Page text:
President Peace’s Predators

Seems like President Barack Obama — Nobel Peace Laureate Obama — has taken his predecessor’s predator drone program and jacked it up with steroids. The New Yorker’s Jane Mayer reports this week that the number of Obama-authorized strikes in Pakistan equals the sum launched by the Bush Administration — in the last three years of his tenure. Wow. And the Republicans were worried that he wouldn’t be man enough. Mayer’s article goes on to detail two predator drone programs — one publicly acknowledged by the U.S Military, the other directed by the C.I.A:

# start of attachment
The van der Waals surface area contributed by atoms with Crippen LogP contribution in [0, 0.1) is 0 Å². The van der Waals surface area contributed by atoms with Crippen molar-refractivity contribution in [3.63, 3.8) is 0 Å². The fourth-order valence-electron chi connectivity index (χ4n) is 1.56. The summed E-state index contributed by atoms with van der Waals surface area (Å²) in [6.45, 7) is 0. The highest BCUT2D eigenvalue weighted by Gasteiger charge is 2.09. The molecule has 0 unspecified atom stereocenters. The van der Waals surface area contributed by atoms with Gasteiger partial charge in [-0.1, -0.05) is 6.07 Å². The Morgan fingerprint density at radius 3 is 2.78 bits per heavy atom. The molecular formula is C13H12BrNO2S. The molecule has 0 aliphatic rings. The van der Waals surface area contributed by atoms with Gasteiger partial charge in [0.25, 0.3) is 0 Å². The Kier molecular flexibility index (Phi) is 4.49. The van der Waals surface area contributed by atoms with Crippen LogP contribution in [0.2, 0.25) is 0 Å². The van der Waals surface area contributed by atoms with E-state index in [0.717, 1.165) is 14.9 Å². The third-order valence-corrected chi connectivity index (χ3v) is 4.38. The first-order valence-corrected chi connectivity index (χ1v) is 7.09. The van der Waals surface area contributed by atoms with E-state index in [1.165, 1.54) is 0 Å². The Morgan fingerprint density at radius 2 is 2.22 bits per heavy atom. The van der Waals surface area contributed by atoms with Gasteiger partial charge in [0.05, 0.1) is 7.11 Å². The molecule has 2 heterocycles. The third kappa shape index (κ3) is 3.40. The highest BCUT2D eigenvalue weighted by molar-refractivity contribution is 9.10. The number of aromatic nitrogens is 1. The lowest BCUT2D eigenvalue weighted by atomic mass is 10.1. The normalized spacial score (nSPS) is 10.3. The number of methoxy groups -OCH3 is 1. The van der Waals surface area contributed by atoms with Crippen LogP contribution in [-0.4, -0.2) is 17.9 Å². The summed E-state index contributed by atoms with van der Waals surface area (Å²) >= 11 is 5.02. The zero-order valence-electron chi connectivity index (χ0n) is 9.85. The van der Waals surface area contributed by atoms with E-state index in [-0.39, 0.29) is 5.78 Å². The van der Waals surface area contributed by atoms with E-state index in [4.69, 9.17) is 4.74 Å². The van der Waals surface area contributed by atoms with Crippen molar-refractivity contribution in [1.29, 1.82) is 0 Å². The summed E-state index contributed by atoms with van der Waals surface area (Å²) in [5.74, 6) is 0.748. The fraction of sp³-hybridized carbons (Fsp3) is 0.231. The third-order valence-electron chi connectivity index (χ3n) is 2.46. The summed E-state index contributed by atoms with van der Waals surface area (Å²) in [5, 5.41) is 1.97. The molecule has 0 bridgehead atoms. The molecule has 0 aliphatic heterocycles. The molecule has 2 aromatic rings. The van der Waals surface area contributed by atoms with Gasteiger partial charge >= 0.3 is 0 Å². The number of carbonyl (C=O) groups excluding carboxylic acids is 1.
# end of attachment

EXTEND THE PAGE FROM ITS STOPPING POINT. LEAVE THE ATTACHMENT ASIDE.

From Mayer: The U.S. government runs two drone programs. The military’s version, which is publicly acknowledged, operates in the recognized war zones of Afghanistan and Iraq, and targets combatants in support of U.S. troops stationed there. The C.I.A.’s program is aimed at terror suspects around the world, including in places where U.S. troops are not based. The program is classified as covert, and the C.I.A. declines to provide any information to the public about where it operates, how it selects targets, who is in charge, or how many people have been killed. Nevertheless, reports of fatal air strikes in Pakistan emerge every few days. According to a new study by the New America Foundation, the number of drone strikes has gone up dramatically since Obama became President. General Atomics Aeronautical Systems, the defense contractor that manufactures the Predator and its more heavily armed sibling, the Reaper, can barely keep up with the government’s demand. With public disenchantment mounting over the U.S. troop deployment in Afghanistan, many in Washington support an even greater reliance on Predator strikes. And because of the program’s secrecy, there is no visible system of accountability in place. Peter W. Singer, the author of “Wired for War,” a recent book about the robotics revolution in modern combat, argues that the drone program is worryingly “seductive,” because it creates the perception that war can be “costless.” Cut off from the realities of the bombings in Pakistan, Americans have been insulated from the human toll, as well as the political and moral consequences.